In May 1964, first-of-its-kind series Seven Up! introduced British viewers to fourteen seven-year-olds carefully picked from across the UK. Revisiting them every seven years, it checked in with them as they grew up. Their goals and interests changed and careers were forged, but the path taken by Penrith’s Neil Hughes stood out.
Hughes was living homeless in the Highlands when producers checked in with him for 28 Up. After another seven years had passed, he was no longer homeless but gripped by mental illness. But in 42 Up, he had carved out a place for himself as a Liberal Democrat councillor, a position he still holds today.
Would the seven-year-old who first appeared on the show, confidently stating that he wanted to be an astronaut when he grew up, be surprised by where life has taken him?
“He wouldn’t have considered such things,” Hughes says. “But on balance, I have no regrets about participating.”
The premiere of 63 Up follows Monday’s launch of Love Island series 5. The former is less likely to whip up a millennial Twitter frenzy than the latter, but it raises questions about the faces of reality television – there has been widespread criticism of how we treat our real-life characters and calls for proactive mental health care from networks.
To have nearly the entirety of ones life depicted over the years might be the most surreal concept of all – but is it the most authentic?
Look at George Galloway. Where is he now?
Hughes doesn’t watch TV (or own a mobile phone), but he has caught fragments of conversation surrounding reality TV, and isn’t convinced that it’s an entirely objective portrayal of a person.
“From what I read and hear, appearing in some of these programmes has rarely done anyone much good. Look at George Galloway [who appeared on Celebrity Big Brother in 2006], another would-be ‘politician of the people’. Where is he now?” asks Hughes over email.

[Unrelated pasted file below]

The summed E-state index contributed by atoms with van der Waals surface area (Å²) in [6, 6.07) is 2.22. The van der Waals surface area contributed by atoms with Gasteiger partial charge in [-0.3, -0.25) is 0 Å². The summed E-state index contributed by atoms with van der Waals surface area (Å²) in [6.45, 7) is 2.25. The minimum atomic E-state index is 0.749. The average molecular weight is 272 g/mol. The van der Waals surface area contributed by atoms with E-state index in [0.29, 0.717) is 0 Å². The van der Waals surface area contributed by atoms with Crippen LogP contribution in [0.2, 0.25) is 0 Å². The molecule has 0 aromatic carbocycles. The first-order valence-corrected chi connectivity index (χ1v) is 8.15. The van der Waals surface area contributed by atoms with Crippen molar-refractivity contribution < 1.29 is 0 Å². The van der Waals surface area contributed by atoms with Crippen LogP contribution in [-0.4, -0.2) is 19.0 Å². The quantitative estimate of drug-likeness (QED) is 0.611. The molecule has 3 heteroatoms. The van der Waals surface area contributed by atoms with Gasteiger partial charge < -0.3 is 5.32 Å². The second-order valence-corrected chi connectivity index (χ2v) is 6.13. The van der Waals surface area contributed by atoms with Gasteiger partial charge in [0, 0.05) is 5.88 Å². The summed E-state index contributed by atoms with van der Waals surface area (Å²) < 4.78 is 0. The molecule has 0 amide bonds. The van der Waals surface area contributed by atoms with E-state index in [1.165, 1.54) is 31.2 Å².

The councillor, also a lay preacher, is a self-described eccentric. He’s already penned an autobiography, which is “currently languishing unpublished in the USA”, that is a record of his time sleeping rough. A combination of mental illness and self-doubt was an important factor in his falling into homelessness, he says.
“But also – even in those somewhat distant days of a tolerably fair benefits system – sometimes not receiving my due ‘giro’ on time pushed me into real difficulty”.
Hughes found that the struggle to get a reasonably-paid job trapped him in homelessness, all the while he tried to navigate a housing sector saturated by private landlords unwilling to take on tenants who were on benefits.
He was able to pull himself out of homelessness through “the sound advice, wise counselling and sensible, constrictive actions of others”. That meant being given a hand up by the ’70s and ’80s predecessors of the DWP – who back then “still had a job and a social responsibility to be proud of”. His Christian faith helped too, he says.
Hughes unsuccessfully stood in the 2010 general election but hasn’t lost sight of his political goals. If he was ever elected to Parliament he would make it a top priority to take down the “unfair benefits system”, he says.
But the show also had a part to play. It introduced him to Bruce Balden, another participant, who reached out to Hughes before 42 Up had been recorded. He put Hughes up in his London home before helping him find a flat. The security meant Hughes could work towards a degree from the Open University before he found his footing in local politics. Balden is his “closest male friend,” he says, “a thoroughly reliably ally in times of the very greatest trouble”.
The councillor doesn’t yet commit to taking part in a 70 Up, and instead insists he would like to spend the next years “carry[ing] on being [himself]”.
He adds: “That can sometimes be quite a challenge itself”.
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